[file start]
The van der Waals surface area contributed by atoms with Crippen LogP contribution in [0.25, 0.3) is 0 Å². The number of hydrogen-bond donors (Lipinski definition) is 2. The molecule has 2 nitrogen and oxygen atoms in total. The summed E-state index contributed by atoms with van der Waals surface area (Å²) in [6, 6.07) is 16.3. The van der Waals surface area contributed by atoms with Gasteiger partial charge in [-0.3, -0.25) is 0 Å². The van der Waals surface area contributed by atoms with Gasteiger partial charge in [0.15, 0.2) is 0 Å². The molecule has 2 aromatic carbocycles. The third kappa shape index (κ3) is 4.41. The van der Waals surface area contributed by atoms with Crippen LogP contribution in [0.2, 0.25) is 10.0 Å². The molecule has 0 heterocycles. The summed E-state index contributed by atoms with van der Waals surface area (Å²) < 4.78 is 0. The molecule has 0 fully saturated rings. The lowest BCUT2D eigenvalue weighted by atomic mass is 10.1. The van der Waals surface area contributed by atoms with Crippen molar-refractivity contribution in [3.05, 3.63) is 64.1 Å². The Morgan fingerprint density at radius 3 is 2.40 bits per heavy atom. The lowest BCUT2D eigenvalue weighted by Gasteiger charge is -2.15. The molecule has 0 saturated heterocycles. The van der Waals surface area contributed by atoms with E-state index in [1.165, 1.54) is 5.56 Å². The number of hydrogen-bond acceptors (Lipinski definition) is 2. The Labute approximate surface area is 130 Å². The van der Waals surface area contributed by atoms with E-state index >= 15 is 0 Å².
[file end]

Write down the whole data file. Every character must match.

The van der Waals surface area contributed by atoms with Crippen LogP contribution in [0.25, 0.3) is 0 Å². The number of hydrogen-bond donors (Lipinski definition) is 2. The molecule has 2 nitrogen and oxygen atoms in total. The summed E-state index contributed by atoms with van der Waals surface area (Å²) in [6, 6.07) is 16.3. The van der Waals surface area contributed by atoms with Gasteiger partial charge in [-0.3, -0.25) is 0 Å². The van der Waals surface area contributed by atoms with Gasteiger partial charge in [0.15, 0.2) is 0 Å². The molecule has 2 aromatic carbocycles. The third kappa shape index (κ3) is 4.41. The van der Waals surface area contributed by atoms with Crippen LogP contribution in [0.2, 0.25) is 10.0 Å². The molecule has 0 heterocycles. The summed E-state index contributed by atoms with van der Waals surface area (Å²) < 4.78 is 0. The molecule has 0 fully saturated rings. The lowest BCUT2D eigenvalue weighted by atomic mass is 10.1. The van der Waals surface area contributed by atoms with Crippen molar-refractivity contribution in [3.05, 3.63) is 64.1 Å². The Morgan fingerprint density at radius 3 is 2.40 bits per heavy atom. The lowest BCUT2D eigenvalue weighted by Gasteiger charge is -2.15. The molecule has 0 saturated heterocycles. The van der Waals surface area contributed by atoms with E-state index in [1.165, 1.54) is 5.56 Å². The number of hydrogen-bond acceptors (Lipinski definition) is 2. The Labute approximate surface area is 130 Å². The van der Waals surface area contributed by atoms with E-state index >= 15 is 0 Å².